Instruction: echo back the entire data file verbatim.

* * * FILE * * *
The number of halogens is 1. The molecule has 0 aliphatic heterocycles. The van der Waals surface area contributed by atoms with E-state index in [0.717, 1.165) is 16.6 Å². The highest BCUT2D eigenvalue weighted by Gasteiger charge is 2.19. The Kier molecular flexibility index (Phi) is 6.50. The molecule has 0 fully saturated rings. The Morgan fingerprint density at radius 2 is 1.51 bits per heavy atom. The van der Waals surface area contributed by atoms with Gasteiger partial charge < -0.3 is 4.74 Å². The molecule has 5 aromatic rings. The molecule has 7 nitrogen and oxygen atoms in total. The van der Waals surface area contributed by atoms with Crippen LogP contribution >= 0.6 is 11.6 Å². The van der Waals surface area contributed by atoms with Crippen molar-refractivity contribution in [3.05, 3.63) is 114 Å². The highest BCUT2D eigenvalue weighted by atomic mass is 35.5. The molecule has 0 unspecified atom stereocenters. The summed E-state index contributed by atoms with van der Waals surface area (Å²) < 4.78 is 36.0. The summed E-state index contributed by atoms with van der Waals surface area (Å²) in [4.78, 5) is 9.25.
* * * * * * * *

The number of halogens is 1. The molecule has 0 aliphatic heterocycles. The van der Waals surface area contributed by atoms with E-state index in [0.717, 1.165) is 16.6 Å². The highest BCUT2D eigenvalue weighted by Gasteiger charge is 2.19. The Kier molecular flexibility index (Phi) is 6.50. The molecule has 0 fully saturated rings. The Morgan fingerprint density at radius 2 is 1.51 bits per heavy atom. The van der Waals surface area contributed by atoms with Gasteiger partial charge < -0.3 is 4.74 Å². The molecule has 5 aromatic rings. The molecule has 7 nitrogen and oxygen atoms in total. The van der Waals surface area contributed by atoms with Crippen LogP contribution >= 0.6 is 11.6 Å². The van der Waals surface area contributed by atoms with Crippen molar-refractivity contribution in [3.05, 3.63) is 114 Å². The highest BCUT2D eigenvalue weighted by atomic mass is 35.5. The molecule has 0 unspecified atom stereocenters. The summed E-state index contributed by atoms with van der Waals surface area (Å²) < 4.78 is 36.0. The summed E-state index contributed by atoms with van der Waals surface area (Å²) in [4.78, 5) is 9.25.